It was open to the jury, he submitted, to conclude that Hogan did not stab the deceased as the pathologist testified that the injuries to Mr Murphy were caused by a knife and not a screwdriver.

Furthermore, Mr Bowman submitted that the trial judge had also refused a defence requisition to charge the jury in relation to the ability of a party to withdraw from a common design or joint enterprise. 

In a judgement returned electronically this Monday, the President of the Court of Appeal, Mr Justice George Birmingham, who sat with Ms Justice Isobel Kennedy and Ms Justice Una Ni Raifeartaigh, said nothing that the trial judge said in relation to the issue of provocation could be seen as putting the jury wrong and his treatment of the issue was, in the circumstances of the case, adequate. 

Mr Justice Birmingham said when the trial judge's charge was viewed as a whole, it did not appear objectionable.

"It repeatedly emphasised that all matters required to be proved had to be proved beyond a reasonable doubt, obviously this included that the words were spoken by Gerard Hogan with the intention of “egging on” the co-accused and so this ground of appeal fails," explained the judge.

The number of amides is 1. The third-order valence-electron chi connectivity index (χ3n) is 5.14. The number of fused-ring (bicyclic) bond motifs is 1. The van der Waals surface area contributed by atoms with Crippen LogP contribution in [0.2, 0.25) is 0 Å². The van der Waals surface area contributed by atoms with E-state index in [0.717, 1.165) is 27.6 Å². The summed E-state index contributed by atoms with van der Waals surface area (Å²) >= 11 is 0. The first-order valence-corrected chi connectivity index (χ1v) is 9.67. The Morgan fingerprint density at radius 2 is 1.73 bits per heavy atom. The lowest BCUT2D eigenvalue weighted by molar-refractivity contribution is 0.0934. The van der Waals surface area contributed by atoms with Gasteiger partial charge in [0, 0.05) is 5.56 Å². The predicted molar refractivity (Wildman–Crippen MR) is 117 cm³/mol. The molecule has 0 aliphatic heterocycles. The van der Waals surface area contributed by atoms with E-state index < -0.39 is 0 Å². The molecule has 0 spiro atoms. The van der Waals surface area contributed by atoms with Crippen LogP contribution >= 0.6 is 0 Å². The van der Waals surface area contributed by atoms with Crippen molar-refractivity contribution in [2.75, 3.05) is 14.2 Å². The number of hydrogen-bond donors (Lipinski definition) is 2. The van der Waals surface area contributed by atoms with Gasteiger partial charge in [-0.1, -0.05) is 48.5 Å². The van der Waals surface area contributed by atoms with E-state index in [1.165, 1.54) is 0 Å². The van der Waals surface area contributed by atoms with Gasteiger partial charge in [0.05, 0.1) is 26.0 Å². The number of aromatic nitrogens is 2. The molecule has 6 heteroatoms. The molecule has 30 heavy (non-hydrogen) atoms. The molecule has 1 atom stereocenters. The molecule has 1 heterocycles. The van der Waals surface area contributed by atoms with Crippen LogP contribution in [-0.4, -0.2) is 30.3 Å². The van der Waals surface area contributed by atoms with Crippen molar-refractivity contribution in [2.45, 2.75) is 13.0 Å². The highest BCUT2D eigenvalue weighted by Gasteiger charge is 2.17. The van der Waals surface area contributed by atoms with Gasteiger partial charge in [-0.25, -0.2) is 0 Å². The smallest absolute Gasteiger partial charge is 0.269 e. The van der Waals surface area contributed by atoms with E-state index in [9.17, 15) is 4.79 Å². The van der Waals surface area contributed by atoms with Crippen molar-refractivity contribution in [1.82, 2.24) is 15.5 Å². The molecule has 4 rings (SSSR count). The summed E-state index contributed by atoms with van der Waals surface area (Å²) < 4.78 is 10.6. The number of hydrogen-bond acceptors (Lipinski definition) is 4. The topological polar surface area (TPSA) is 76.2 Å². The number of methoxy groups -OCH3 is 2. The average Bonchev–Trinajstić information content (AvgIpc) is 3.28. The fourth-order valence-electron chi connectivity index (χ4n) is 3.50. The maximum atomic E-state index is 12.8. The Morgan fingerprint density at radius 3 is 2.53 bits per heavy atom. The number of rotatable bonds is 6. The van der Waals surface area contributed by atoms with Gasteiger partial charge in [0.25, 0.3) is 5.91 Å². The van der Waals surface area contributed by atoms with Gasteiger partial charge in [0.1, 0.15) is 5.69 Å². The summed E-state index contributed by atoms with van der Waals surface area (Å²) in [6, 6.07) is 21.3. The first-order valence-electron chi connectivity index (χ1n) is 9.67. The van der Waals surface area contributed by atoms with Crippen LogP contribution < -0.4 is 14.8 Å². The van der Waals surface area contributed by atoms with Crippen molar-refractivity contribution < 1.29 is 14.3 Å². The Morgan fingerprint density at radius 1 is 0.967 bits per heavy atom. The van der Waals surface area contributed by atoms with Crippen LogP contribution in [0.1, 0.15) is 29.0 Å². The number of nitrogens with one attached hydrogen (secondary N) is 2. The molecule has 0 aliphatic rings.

The President said the three-judge Court of Appeal agreed with the trial judge that there was insufficient, if any, evidence in the case suggesting a withdrawal from a joint enterprise which would have required or justified a charge directed to this issue. The Court was satisfied that the ground of appeal must fail, he added. 

In summary, Mr Justice Birmingham highlighted that the three-judge panel had not been persuaded to uphold any ground of appeal advanced by either appellant and would accordingly dismiss the appeal. 

Last May, Counsel for the Director of Public Prosecutions (DPP), Orla Crowe SC, argued in her submissions that four persons present in the house had witnessed the murder and each of them had implicated both appellants in the attack on Mr Murphy.

One of these witnesses had given very clear evidence to the trial of a physical and verbal engagement by both defendants on the deceased, she said, and pointed out that this went to the common design element of the offence. She added that "science" had not removed Hogan from the physical attack on Mr Murphy. 

Regarding the charge of provocation, the barrister said the trial judge had given a very clear outline to the jury of the defence of provocation and made it entirely clear that the test was subjective. The jurors could not have been under any misconception in relation to the law, she submitted. 

Ms Crowe explained that Mr Bowman, for Hogan, had suggested that his client had either not fully participated in the attack or withdrawn from it but she said this had not been borne out by the witnesses who heard and saw what was happening in the room at the time.

She emphasised that this was a "classic case" of joint enterprise and common design and there was no evidence in the case that Hogan had withdrawn from the joint enterprise.